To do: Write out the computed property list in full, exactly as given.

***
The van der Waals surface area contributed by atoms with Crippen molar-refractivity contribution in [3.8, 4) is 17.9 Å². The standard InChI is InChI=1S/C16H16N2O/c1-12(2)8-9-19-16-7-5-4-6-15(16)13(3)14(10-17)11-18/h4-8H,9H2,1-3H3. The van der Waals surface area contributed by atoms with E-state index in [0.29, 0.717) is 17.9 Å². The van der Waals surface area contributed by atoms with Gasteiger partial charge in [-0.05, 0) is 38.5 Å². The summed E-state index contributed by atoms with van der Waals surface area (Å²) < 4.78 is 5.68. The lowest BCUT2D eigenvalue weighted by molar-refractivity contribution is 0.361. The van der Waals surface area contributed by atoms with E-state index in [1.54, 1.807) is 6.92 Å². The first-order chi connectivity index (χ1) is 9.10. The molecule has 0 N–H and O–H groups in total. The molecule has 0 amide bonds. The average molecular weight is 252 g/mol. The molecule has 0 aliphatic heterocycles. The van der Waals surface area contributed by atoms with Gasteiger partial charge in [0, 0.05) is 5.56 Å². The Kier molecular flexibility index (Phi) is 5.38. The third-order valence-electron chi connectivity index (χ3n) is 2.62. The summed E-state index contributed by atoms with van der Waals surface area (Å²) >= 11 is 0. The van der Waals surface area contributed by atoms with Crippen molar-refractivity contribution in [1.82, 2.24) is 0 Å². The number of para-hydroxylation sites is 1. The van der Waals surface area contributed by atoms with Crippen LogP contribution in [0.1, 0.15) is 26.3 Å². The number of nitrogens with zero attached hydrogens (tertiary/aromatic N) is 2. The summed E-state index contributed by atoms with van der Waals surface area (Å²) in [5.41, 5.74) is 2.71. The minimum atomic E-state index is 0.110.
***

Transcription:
The van der Waals surface area contributed by atoms with Crippen molar-refractivity contribution in [3.8, 4) is 17.9 Å². The standard InChI is InChI=1S/C16H16N2O/c1-12(2)8-9-19-16-7-5-4-6-15(16)13(3)14(10-17)11-18/h4-8H,9H2,1-3H3. The van der Waals surface area contributed by atoms with E-state index in [0.29, 0.717) is 17.9 Å². The van der Waals surface area contributed by atoms with Gasteiger partial charge in [-0.05, 0) is 38.5 Å². The summed E-state index contributed by atoms with van der Waals surface area (Å²) < 4.78 is 5.68. The lowest BCUT2D eigenvalue weighted by molar-refractivity contribution is 0.361. The van der Waals surface area contributed by atoms with E-state index in [1.54, 1.807) is 6.92 Å². The first-order chi connectivity index (χ1) is 9.10. The molecule has 0 N–H and O–H groups in total. The molecule has 0 amide bonds. The average molecular weight is 252 g/mol. The molecule has 0 aliphatic heterocycles. The van der Waals surface area contributed by atoms with Gasteiger partial charge in [0, 0.05) is 5.56 Å². The Kier molecular flexibility index (Phi) is 5.38. The third-order valence-electron chi connectivity index (χ3n) is 2.62. The summed E-state index contributed by atoms with van der Waals surface area (Å²) >= 11 is 0. The van der Waals surface area contributed by atoms with Crippen molar-refractivity contribution in [1.82, 2.24) is 0 Å². The number of para-hydroxylation sites is 1. The van der Waals surface area contributed by atoms with Crippen LogP contribution in [0.1, 0.15) is 26.3 Å². The number of nitrogens with zero attached hydrogens (tertiary/aromatic N) is 2. The summed E-state index contributed by atoms with van der Waals surface area (Å²) in [5.41, 5.74) is 2.71. The minimum atomic E-state index is 0.110.